Ordinary people helping ordinary people do extraordinary things
Do you believe in the capacity of a small group of ordinary individuals to lead the effort for transformative, global change, as has happened time and again throughout history? And do you believe in your own capacity to accomplish extraordinary things with audacious, passionate, relentless effort?
Founder and CEO
A trained biochemist and computer scientist, Richard Bovell worked as a software engineer for nearly 12 years, until he founded Bov Academy of Programming in 2015; the software engineering academy arose out of his popular programming blog.
He launched the Academy to train ordinary people to become elite software engineers and improve their economic standing; and he also sought to recruit talented engineers and acquire the technical resources needed to bring to reality Phase 1 of his exhaustive plan to eradicate poverty on a global scale and usher in real global prosperity.
In his nearly two-decades long endeavor to develop effective technological, social, and economic solutions to help the world’s unprosperous rise to prosperity, Richard recently became a self-taught economist—after studying from a broad range of academic, non-academic, self-taught, and professional economists (scores of them today and over the past two centuries). He has also learned from (and continues to learn from) hundreds of others—including revolutionaries, activists, scientists, successful and unsuccessful capitalists, historians, intellectuals (of all sorts), ordinary people, and others with varying degrees of expertise in subjects such as culture, AI, anthropology, and psychology.
Richard recognizes economics (and its related sub-disciplines, including capitalism, behavioral science, and antifragility) as essential for understanding poverty and inequality and for devising effective solutions for universal economic prosperity. Relatedly, he has devised new techniques to optimize capitalism both to benefit humanity at large and to help the unprosperous rise to prosperity. His book, Optimizing Capitalism for Universalprosperia, which he expects to publish in late 2020, outlines the principles he has devised; the book also details many of AI Humanity’s strategies for solving global poverty.
Richard was born in Guyana and emigrated to the United States in his mid teens, after spending a year at the University of Guyana, the country’s only university. An avid academic and athlete, at the high-school level, he played cricket, soccer, basketball, and table tennis, and he specialized in high jump and long jump in track and field. He went on to graduate at the top of his class academically in high school at 15 years of age, but he was too young to attend the university and had to wait nearly two years to begin his premed studies. While he waited to reach the admissible age to attend the university, he was fortunate to land a middle-income job as an accountant at the country's state-owned oil company.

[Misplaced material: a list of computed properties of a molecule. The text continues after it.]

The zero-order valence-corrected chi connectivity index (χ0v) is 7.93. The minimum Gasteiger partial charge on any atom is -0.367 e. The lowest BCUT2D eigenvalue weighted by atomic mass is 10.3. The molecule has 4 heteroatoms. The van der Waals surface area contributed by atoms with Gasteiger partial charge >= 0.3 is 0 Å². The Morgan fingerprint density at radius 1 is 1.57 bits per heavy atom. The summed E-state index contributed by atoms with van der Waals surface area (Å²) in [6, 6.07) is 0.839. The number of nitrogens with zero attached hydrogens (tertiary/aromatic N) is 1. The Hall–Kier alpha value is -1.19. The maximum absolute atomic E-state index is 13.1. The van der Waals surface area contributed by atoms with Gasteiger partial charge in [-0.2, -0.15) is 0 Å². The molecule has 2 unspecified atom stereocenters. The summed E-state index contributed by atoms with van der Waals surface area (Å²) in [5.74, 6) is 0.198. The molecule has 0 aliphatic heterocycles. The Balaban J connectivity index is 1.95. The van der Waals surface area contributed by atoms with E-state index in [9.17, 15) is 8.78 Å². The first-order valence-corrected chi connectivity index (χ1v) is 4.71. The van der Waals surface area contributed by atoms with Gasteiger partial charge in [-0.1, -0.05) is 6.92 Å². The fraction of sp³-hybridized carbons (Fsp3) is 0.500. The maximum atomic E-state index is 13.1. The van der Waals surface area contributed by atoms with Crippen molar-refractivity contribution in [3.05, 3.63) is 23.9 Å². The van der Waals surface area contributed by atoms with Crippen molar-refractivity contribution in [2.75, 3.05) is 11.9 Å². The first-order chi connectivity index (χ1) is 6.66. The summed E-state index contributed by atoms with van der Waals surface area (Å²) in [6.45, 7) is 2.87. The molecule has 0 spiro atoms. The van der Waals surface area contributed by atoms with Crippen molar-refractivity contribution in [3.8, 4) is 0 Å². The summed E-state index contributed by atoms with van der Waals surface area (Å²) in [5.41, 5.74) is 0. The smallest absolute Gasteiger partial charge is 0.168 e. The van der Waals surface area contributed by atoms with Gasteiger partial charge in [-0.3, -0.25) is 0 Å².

A Guyanese American for more than two decades now and an avid golfer (a 6-handicap during a good season and an 11-handicap during an average season), Richard credits golf, the most mentally challenging sport he claims there is to play, as both antidote to his perfectionist inclination and meditation to his overactive mind.
Education and sports have defined much of Richard’s life. Sports defined his teenage years, as his love for the many sports he played kept him completely occupied during the hours when many of his close friends and peers, mired in poverty and with nothing constructive to do (no jobs, no computer, no Internet, no video games), continually found themselves in a life of idleness, crime, or alcohol or drug abuse. Sports have also helped Richard keep in both mental and physical shape throughout his life.
With first-hand experience and a wealth of knowledge concerning the proven benefits of sports—in cognitive fluidity, physical fitness, mental health, and social togetherness—Richard has incorporated sports as a significant part of AI Humanity’s extensive solution to end poverty. Sports will also be used to improve the mental and physical health of the unprosperous, young and old alike, and to improve the camaraderie of adults in the same communities as well as between groups and cultures of people.
In his book Universalprosperia, Richard writes:
Humanity has not sufficiently exploited the powerful capacity of organized recreational sports (or physical activity) to keep us mentally and cognitively and physically adept, to build camaraderie and togetherness at our jobs and in our communities, to heal the many ailments and social afflictions that plague human societies, and to help heal divisions among groups and cultures. We know sports can resolve all of these matters, likely more effectively than other interventions can.
Education defines Richard's postsecondary-school years—with his strong interest in science and his study of multidisciplinary subjects—as detailed in the section His Pursuit of Deep Knowledge and AI Humanity’s Multidisciplinary Solutions, below. Additionally, it was education that plucked him out of poverty and dropped him comfortably into the upper middle class, almost overnight.
The transformative power of education—"rewarding education, not just any education," as Richard puts it—to move a person from poverty to economic prosperity in little time and from powerlessness to empowerment, influenced Richard to incorporate "rewarding education" as the single most important component of AI Humanity's comprehensive plan to end poverty.
Hatred for the Tragedy of Poverty
The one thing Richard has always hated more than anything else is poverty, as he himself was poor during the early years after his arrival in the United States. He writes: